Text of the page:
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Pinot noir is one of the most popular varieties of wine-making grape: the 10th most planted variety on vineyards around the world. The pinot noir grape also attracts higher than average prices, due in part to its solid reputation for creating delicious, high quality wines.

The flavours of the finished product vary depending on numerous factors, including the age of the wine, the location of the harvest and the growing climate. However, pinot noir is typically characterised by forest fruits, violets, strawberries, cherries, a gamey taste and aromas of the forest floor.

Thibaut de Roux is a long-time wine enthusiast with over a decade’s experience in wine tasting and a cellar containing over 2,000 bottles from around the world, with a focus on the region of Burgundy. Burgundy is known for producing quality, silky-textured pinot noir grapes that create some of the finest wines on the market. Some further information about the wine producing region of Burgundy can be found in the PDF attachment to this post.


Pinot noir grapes are notoriously difficult to cultivate, which also plays a role in the higher than average prices that this variety attracts on the market. These grapes require a cooler climate and exceptionally diligent canopy management to prevent rot within the tightly packed clusters of the grape bunches. The aging process can be unpredictable and uneven, resulting in great variety in flavour between vintages. However, as wine enthusiasts around the world appreciate, when cultivated properly, pinot noir grapes are the source of some of the most delicious, complex and appealing wines available.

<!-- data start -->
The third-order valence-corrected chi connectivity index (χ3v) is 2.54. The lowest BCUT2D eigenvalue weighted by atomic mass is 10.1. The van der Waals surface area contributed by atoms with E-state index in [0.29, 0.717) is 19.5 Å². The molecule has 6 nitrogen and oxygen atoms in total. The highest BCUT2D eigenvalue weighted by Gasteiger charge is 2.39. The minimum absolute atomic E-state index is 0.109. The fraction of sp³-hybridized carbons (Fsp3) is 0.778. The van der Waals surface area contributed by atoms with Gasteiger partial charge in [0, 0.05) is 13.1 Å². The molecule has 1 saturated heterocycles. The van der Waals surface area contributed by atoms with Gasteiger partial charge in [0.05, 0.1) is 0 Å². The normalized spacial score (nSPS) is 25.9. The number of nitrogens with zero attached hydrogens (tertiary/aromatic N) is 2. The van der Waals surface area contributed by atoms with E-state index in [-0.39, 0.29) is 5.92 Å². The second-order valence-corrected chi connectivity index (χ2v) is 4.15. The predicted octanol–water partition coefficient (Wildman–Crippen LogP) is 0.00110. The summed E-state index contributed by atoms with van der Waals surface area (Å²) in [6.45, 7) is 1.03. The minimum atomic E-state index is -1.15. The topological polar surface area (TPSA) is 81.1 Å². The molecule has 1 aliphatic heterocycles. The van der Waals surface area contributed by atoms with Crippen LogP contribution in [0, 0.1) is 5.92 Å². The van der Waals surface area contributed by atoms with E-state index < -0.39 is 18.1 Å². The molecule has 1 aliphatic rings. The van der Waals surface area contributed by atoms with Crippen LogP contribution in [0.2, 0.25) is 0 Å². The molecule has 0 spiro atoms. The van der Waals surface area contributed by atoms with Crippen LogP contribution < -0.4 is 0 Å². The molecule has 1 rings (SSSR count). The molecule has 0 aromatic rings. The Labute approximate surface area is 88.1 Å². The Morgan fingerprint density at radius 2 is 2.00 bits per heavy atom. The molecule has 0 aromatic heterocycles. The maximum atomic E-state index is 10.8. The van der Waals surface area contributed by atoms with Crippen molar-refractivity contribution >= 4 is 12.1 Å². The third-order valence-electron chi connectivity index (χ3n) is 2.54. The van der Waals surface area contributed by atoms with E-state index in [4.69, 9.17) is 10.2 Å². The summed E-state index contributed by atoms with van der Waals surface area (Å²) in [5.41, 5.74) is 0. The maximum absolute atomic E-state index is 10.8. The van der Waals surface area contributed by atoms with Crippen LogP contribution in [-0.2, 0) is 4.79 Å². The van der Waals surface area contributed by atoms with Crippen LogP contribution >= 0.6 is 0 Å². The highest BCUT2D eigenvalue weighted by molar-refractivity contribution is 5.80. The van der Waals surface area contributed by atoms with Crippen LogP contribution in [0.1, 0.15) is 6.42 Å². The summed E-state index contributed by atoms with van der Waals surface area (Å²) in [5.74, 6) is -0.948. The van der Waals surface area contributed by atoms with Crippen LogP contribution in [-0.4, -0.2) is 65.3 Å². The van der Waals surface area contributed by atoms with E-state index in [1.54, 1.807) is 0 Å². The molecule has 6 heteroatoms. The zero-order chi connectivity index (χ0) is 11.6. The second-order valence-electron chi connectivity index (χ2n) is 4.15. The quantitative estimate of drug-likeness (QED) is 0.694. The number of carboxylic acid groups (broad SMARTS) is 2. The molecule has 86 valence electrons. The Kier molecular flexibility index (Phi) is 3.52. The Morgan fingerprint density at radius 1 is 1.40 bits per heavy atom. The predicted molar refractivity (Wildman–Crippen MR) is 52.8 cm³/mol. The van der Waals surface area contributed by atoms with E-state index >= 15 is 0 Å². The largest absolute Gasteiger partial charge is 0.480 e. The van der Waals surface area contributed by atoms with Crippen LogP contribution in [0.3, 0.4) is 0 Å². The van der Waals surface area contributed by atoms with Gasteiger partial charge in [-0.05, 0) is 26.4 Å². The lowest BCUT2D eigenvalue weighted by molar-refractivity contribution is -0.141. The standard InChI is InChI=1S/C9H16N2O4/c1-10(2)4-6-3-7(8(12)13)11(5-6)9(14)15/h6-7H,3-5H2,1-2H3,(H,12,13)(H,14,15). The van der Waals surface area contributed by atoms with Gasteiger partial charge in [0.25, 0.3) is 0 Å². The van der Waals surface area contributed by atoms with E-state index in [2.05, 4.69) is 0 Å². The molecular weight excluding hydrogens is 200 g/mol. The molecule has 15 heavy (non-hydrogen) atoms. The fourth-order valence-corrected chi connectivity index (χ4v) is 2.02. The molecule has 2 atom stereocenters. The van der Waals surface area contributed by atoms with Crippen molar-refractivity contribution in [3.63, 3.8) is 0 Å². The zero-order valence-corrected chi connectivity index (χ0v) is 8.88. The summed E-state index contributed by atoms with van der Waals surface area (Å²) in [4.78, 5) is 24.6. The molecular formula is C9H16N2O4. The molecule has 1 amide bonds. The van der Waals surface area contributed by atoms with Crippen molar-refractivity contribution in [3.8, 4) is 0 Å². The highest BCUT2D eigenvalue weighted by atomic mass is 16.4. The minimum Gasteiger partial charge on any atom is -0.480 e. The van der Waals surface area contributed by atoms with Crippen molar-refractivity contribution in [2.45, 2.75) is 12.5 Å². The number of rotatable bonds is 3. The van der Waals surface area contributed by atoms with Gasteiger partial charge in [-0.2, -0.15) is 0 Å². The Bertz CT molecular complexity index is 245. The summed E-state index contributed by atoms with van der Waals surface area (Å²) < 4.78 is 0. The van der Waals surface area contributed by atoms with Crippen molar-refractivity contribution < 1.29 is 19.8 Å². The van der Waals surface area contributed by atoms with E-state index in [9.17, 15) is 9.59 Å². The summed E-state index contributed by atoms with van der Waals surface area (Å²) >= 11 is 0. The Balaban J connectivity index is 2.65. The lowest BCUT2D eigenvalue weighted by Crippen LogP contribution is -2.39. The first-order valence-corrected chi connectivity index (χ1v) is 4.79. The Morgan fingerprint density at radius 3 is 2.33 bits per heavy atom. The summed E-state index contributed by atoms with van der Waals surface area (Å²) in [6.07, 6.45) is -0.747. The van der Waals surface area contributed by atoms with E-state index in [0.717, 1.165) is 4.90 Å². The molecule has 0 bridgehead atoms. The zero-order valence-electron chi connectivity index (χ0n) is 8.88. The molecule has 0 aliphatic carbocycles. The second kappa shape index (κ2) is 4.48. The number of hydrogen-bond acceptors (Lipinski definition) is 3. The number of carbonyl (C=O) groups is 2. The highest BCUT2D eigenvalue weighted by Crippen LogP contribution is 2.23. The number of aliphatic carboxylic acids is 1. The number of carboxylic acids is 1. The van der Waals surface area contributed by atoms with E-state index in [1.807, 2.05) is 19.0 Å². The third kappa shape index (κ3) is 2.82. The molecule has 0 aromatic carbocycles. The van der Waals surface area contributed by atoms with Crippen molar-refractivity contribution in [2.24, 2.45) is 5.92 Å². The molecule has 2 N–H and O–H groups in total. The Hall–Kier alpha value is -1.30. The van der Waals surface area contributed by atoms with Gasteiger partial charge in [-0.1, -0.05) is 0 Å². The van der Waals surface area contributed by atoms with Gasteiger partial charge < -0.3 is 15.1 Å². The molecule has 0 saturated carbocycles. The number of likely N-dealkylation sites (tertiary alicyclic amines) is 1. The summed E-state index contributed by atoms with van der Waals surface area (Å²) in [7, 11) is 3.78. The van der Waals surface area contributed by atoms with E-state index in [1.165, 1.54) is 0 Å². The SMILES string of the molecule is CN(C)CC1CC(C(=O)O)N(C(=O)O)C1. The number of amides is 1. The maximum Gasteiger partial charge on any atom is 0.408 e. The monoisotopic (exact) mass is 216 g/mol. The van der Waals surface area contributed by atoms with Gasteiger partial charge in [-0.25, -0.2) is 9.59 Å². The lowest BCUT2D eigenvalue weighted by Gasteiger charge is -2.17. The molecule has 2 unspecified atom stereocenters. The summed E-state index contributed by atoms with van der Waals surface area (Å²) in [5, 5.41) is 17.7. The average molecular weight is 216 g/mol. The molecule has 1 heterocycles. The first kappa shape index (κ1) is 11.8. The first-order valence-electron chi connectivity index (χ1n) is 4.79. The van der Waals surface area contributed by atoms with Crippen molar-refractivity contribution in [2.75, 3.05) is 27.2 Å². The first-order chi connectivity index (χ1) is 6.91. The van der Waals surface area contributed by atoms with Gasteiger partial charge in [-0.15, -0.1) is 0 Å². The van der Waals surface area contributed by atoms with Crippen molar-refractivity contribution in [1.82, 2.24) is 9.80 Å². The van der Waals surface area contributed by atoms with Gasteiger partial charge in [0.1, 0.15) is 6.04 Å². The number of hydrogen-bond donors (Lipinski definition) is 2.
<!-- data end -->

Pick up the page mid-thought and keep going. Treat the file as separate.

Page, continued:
The embedded infographic details some of the most expensive bottles of wine ever sold in the world.


As stated above, the characteristics of pinot noir wines can vary immensely. However, there are certain traits that carry through each vintage. Pinot noir wines are almost always low in tannins, with a velvety texture and red fruit characteristics. This wine generally has a fine, delicate perfume and tastes ripe and complex, balancing the alcohol, tannin and acidity well. Many pinot noirs have after-notes that linger on the tongue, providing a pleasing contract to the sweetness and tartness of the red fruits.

Growing Regions

While Burgundy is the most famous growing region in the world for the pinot noir grape, there are growing numbers of vineyards in other areas that are beginning to make a name for themselves for producing some delectable pinot noir wines.

These include New Zealand, where the climate makes for dense, juicy wines with clear regional diversity. Coastal vineyards in Chile produce variations that are refreshing, full and ripe, while California is known for its cultivation of pinot noir grapes that deliver unrivalled complexity.

Australia, a country not widely suited for the cultivation of pinot noir grapes, is starting to deliver some excellent variations from cooler regions such as Tasmania and Victoria. These pure, restrained and delicate wines are just beginning to achieve popularity within the international market for pinot noir.


Pinot noir is of course best known as a red wine, but the grapes are also used to make a variety of other wines. These include champagne, sparkling wines, chardonnay and pinot meunier, where the red grape is added to bring depth, complexity and backbone to the blends. An analysis of grape DNA has shown that the pinot noir, pinot blanc and pinot grigio grapes are in fact identical except for colour mutations. Pinot noir is also closely related to the chardonnay grape.

In the short video attachment, you can find some tips on choosing the right glass to make the most of the delicious flavours and aromas of a pinot noir wine.